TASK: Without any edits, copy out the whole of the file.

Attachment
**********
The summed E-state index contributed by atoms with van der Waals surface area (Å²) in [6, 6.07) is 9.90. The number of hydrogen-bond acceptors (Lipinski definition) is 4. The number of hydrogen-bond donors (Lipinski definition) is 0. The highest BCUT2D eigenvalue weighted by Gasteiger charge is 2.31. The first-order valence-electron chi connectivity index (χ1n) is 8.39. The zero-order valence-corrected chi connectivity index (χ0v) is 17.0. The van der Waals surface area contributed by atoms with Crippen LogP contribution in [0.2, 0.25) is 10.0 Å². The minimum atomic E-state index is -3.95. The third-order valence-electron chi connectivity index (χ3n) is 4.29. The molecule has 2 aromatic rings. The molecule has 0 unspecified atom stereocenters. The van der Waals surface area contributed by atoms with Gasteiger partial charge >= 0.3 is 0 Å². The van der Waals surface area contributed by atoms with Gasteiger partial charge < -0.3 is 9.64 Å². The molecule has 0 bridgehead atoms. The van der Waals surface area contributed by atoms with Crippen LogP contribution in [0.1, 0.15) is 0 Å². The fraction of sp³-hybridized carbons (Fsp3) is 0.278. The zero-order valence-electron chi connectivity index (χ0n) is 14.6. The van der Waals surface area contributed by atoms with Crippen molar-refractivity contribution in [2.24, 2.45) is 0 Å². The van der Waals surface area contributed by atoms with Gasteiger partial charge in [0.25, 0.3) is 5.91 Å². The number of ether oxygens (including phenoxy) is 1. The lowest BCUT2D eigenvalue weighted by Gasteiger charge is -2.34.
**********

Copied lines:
The summed E-state index contributed by atoms with van der Waals surface area (Å²) in [6, 6.07) is 9.90. The number of hydrogen-bond acceptors (Lipinski definition) is 4. The number of hydrogen-bond donors (Lipinski definition) is 0. The highest BCUT2D eigenvalue weighted by Gasteiger charge is 2.31. The first-order valence-electron chi connectivity index (χ1n) is 8.39. The zero-order valence-corrected chi connectivity index (χ0v) is 17.0. The van der Waals surface area contributed by atoms with Crippen LogP contribution in [0.2, 0.25) is 10.0 Å². The minimum atomic E-state index is -3.95. The third-order valence-electron chi connectivity index (χ3n) is 4.29. The molecule has 2 aromatic rings. The molecule has 0 unspecified atom stereocenters. The van der Waals surface area contributed by atoms with Gasteiger partial charge >= 0.3 is 0 Å². The van der Waals surface area contributed by atoms with Gasteiger partial charge < -0.3 is 9.64 Å². The molecule has 0 bridgehead atoms. The van der Waals surface area contributed by atoms with Crippen LogP contribution in [0.1, 0.15) is 0 Å². The fraction of sp³-hybridized carbons (Fsp3) is 0.278. The zero-order valence-electron chi connectivity index (χ0n) is 14.6. The van der Waals surface area contributed by atoms with Crippen molar-refractivity contribution in [2.24, 2.45) is 0 Å². The van der Waals surface area contributed by atoms with Gasteiger partial charge in [0.25, 0.3) is 5.91 Å². The number of ether oxygens (including phenoxy) is 1. The lowest BCUT2D eigenvalue weighted by Gasteiger charge is -2.34.